July 24, 2021

Diversity and inclusion across auto lending

What does diversity and inclusion mean at some of the nation’s largest auto lenders?

From sports analogies to internal definitions, car finance leaders discuss the importance of drawing on talent from different pools, and creating good tension and discussion that better serves auto finance customers and dealership partners.

“Diversity is having a seat at the table. Inclusion is having a voice at the table. Equity is having equal access to the table. Unconscious bias is why some voices are heard more than others at the table. Mitigating bias is more than a moral imperative — it lifts performance. Diversity improves creativity, lessens groupthink and raises team intelligence by raising social intelligence.”

— Craig Carrington, president of Ford Credit International Markets and co-chair of the Ford Diversity and Inclusion Council

“I love the NFL’s definition: Diversity is who’s on the team, and inclusion is who gets to play. For us, diversity is who works at the company and inclusion is who gets the opportunity. Equity goes into so much more than that. Who has a voice? Who’s being paid?

“Our work force should look like the customers that we serve and our leadership should look like the work force that we lead. If you lack that diversity, what you’re saying and what you’re creating at the organization becomes one dimensional.”

— Shunda Robinson, global vice president, diversity and inclusion at GM Financial

“I define it as sustainable representation and inclusion. It’s incredibly important that when organizations think about representation specifically, that they not only look at the percentages where there’s gender or ethnic diversity, or so on, but the sustainability of it across the entire organization — from entry-level jobs to mid-level jobs to senior-level jobs. Can you see meaningful movement from lower levels in the organization where employees are able to come in entry-level law or roles, reskill and advance and get better? Inclusion is the environment that we intentionally create that everybody feels that they are a part.”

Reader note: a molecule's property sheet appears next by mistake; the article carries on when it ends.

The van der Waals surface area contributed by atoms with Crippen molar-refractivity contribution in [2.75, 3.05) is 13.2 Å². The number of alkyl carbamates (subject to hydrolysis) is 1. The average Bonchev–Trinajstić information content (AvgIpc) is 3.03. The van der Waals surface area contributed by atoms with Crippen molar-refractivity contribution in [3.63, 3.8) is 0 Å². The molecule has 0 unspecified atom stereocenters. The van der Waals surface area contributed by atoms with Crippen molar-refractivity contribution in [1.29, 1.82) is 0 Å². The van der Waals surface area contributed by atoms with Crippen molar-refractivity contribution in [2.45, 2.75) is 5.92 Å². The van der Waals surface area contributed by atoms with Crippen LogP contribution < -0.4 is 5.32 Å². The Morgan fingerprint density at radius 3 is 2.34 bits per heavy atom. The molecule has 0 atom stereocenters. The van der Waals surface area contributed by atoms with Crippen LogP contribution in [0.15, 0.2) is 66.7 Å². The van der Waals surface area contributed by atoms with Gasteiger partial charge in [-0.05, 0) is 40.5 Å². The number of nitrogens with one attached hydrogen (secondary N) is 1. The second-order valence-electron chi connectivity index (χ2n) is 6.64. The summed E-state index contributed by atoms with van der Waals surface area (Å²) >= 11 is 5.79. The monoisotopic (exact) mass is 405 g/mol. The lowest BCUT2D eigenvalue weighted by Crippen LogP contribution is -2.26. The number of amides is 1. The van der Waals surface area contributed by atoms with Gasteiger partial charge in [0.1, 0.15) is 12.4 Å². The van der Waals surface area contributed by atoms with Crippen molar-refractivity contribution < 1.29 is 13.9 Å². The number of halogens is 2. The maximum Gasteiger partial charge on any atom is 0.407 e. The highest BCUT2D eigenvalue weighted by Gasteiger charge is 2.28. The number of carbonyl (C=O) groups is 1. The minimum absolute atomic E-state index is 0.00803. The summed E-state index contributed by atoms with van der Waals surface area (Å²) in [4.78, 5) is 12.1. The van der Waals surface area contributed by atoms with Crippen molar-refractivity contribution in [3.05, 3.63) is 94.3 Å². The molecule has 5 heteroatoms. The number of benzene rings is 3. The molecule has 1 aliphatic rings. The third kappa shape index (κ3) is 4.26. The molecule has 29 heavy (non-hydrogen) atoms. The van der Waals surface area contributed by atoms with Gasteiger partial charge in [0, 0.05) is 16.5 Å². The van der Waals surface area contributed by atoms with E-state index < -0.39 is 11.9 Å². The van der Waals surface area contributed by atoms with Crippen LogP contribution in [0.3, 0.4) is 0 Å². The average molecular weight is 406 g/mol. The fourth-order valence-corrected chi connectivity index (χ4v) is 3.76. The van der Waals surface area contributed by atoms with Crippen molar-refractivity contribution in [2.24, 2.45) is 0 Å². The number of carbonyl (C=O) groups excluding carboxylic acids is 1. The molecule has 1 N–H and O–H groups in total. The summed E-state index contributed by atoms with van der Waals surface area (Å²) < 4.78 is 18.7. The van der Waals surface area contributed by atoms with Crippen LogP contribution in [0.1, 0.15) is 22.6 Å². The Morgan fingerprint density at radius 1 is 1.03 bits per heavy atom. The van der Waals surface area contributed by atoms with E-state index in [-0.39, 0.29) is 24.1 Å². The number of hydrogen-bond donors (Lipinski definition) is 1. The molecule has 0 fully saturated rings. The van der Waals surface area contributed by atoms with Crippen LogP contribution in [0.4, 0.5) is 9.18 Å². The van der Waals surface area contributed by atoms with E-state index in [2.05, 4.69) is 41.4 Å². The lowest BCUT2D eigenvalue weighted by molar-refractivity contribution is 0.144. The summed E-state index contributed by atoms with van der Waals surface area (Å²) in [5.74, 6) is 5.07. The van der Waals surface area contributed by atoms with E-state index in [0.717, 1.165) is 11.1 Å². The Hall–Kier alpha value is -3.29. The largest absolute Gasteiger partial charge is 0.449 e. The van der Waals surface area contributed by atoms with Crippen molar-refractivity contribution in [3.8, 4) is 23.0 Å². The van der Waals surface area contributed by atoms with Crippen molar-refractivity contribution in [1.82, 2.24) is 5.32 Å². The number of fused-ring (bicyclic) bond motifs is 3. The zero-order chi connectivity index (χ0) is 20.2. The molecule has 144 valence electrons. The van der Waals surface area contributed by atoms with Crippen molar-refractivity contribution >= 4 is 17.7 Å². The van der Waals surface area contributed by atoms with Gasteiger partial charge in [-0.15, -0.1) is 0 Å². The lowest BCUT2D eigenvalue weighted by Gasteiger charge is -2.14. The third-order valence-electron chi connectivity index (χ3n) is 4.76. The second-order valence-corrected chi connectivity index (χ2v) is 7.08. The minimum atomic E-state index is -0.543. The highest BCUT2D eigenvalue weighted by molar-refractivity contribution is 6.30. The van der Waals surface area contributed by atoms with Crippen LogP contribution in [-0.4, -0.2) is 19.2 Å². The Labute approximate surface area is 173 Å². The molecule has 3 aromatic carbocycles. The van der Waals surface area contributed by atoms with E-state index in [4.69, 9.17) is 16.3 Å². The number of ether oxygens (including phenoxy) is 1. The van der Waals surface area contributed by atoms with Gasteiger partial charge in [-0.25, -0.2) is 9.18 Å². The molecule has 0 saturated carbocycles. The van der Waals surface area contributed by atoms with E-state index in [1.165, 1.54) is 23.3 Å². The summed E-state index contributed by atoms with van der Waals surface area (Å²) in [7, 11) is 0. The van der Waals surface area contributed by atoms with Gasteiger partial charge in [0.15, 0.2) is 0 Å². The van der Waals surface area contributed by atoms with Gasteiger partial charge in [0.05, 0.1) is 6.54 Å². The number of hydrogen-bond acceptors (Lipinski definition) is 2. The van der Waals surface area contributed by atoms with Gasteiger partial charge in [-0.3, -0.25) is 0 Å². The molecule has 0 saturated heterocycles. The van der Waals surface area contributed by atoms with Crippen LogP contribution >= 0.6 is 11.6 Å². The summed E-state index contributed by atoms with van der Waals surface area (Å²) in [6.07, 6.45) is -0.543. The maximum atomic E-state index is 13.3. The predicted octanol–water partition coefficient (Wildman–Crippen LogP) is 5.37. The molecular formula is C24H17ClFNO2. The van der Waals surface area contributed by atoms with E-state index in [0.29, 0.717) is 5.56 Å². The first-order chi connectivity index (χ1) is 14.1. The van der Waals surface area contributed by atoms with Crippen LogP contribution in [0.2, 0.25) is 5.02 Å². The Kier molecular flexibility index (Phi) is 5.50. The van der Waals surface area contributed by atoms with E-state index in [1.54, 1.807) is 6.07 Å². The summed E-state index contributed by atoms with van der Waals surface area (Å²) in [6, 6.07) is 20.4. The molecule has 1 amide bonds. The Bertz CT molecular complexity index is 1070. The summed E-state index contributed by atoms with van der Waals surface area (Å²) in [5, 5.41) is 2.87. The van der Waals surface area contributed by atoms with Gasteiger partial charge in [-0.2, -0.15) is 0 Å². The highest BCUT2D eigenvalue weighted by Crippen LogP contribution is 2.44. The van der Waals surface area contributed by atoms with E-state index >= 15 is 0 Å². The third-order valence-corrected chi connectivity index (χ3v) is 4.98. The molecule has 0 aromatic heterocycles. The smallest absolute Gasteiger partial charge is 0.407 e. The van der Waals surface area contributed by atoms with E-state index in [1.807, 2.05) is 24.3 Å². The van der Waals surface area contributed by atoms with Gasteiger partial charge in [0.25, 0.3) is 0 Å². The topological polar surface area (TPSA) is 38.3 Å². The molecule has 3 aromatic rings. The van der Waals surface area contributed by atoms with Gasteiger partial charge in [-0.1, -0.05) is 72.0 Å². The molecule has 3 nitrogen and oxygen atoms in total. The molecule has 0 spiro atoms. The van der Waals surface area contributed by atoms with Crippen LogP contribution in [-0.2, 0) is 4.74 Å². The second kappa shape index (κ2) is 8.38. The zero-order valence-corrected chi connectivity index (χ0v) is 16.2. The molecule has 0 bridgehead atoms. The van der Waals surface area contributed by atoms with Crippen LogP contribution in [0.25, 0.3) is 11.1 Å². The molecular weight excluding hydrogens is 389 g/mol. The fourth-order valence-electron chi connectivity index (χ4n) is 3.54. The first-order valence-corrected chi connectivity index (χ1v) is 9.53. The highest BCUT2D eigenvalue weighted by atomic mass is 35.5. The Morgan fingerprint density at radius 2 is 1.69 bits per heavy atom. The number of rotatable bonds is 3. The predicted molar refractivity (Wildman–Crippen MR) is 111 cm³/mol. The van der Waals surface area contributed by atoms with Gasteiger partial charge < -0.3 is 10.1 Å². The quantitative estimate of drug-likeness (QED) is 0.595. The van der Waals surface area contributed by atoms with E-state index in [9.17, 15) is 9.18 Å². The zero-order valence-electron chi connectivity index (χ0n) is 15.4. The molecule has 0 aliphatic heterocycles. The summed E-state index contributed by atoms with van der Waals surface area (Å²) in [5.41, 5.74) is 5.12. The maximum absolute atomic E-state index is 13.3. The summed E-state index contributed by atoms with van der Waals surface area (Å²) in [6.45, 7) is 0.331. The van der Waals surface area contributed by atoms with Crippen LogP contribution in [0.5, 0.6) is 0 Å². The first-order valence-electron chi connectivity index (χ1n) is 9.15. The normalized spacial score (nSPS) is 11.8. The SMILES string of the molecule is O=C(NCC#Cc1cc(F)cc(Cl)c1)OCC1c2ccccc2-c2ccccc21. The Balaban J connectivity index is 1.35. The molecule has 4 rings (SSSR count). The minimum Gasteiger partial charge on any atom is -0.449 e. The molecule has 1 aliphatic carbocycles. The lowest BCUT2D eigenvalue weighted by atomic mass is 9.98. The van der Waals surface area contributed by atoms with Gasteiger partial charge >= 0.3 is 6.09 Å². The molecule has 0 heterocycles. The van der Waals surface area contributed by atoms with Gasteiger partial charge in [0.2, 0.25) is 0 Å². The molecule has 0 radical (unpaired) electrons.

— Peter Muriungi, Chase Auto CEO

“When you look at organizations that have a bigger presence of women within their leadership ranks, they outperform their peer groups 20 to 25 percent. Similarly, with people of color, they tend to outperform those groups that don’t have as much diversity by 30 percent. What tends to happen in homogeneous groups is you don’t get a lot of challenge. You don’t get a lot of innovation because you tend to go with the first answer, because everyone thinks it’s good. That might be the misnomer about diversity is that everyone gets along, and that’s why it works. It’s really that natural friction, that natural opposition that happens when difference meets itself is where all the innovation happens. When organizations can harness and understand the value of those differences … that’s when success happens.”

— Reggie Willis, chief diversity officer at Ally Financial

“Diversity is the recognition of really any collective mixture of individual differences, but also similarities. We define inclusion as an active and very intentional focus on creating the right conditions that promote collaboration among a diverse group, and really helping to ensure all of our employees feel valued and included.”

— Charita Henderson, vice president of leadership development at Exeter Finance